In the poem 'Composed Upon Westminster Bridge' William Wordsworth uses personification to depict the city, the river and the business heart of the city.
The line 'the river glideth at his own sweet will' refers to the autonomy that Nature has - always used by, but still more powerful than, man. Yes London is big, powerful and man-made but it can only use the river, not control it nor divert it, nor make it flow faster or slower. He may have been comparing, thinking back and reminiscing about his own Lakeland mountainous river 'The Derwent' which hurried and babbled its way past his childhood home. This river could be a life-threatening dangerous torrent (as has been the case this mionth in th UK where it has taken lives, including that of a police officer in the floods.)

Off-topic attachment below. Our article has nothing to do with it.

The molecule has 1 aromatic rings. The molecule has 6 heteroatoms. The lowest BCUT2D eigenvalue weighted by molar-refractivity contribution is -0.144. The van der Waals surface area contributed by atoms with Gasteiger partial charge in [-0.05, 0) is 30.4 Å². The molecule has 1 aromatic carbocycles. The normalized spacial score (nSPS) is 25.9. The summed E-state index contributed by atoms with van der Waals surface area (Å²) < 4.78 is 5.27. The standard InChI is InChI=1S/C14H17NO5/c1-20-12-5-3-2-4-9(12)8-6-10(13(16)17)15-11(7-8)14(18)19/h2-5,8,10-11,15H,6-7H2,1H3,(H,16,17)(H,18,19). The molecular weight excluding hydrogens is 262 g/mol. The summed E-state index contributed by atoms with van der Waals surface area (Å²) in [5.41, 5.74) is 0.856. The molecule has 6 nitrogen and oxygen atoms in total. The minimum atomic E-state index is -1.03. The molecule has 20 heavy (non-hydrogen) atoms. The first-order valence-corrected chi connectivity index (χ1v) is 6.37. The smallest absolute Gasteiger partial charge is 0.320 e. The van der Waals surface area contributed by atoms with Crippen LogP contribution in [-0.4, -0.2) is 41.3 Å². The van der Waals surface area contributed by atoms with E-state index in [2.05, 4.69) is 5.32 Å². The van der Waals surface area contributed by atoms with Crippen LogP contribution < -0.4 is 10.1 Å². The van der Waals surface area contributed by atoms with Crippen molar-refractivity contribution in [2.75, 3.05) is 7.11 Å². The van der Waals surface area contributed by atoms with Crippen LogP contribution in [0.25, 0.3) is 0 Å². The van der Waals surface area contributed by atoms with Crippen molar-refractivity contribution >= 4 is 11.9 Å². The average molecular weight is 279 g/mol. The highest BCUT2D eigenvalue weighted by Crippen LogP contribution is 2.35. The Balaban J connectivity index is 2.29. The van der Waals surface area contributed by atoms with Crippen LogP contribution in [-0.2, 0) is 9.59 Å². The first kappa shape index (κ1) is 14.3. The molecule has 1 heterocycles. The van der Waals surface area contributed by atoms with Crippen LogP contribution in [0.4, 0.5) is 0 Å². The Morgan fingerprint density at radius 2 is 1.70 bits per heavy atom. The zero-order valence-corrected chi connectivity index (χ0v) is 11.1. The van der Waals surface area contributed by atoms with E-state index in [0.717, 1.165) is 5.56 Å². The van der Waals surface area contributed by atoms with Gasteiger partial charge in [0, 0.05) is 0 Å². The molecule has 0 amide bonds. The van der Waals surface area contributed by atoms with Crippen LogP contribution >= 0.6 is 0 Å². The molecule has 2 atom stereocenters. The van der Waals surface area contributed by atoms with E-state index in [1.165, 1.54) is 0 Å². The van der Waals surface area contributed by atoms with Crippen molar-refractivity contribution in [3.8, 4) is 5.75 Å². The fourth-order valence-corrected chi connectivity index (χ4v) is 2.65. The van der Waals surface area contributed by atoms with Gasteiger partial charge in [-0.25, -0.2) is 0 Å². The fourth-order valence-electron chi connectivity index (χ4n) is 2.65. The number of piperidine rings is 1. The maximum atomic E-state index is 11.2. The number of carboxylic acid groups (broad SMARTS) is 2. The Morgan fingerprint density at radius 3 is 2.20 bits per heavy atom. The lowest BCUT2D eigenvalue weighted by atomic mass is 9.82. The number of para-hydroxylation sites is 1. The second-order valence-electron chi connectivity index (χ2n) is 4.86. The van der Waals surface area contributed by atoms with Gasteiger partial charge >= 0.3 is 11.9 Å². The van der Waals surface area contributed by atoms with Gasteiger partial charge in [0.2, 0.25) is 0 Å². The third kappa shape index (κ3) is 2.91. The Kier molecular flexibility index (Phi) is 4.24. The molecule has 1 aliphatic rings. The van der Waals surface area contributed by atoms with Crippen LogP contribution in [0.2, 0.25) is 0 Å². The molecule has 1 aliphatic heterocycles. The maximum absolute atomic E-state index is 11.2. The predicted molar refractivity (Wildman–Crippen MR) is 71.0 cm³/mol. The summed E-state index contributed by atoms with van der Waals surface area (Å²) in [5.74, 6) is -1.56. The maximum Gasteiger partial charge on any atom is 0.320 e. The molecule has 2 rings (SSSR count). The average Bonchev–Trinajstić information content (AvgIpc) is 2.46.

The River Thames glides by because it chooses to, not because it is under London's control. Yes, we have the multi-million pound Thames Barrier in case of flooding nowadays, but the jury is out on whether that will be any match for a global warming tsunami coming up the Thames estuary or the Thames in a climate change spate. Wordsworth was always aware of the terrible force of danger that lay behind the beauty of Nature - how right he was.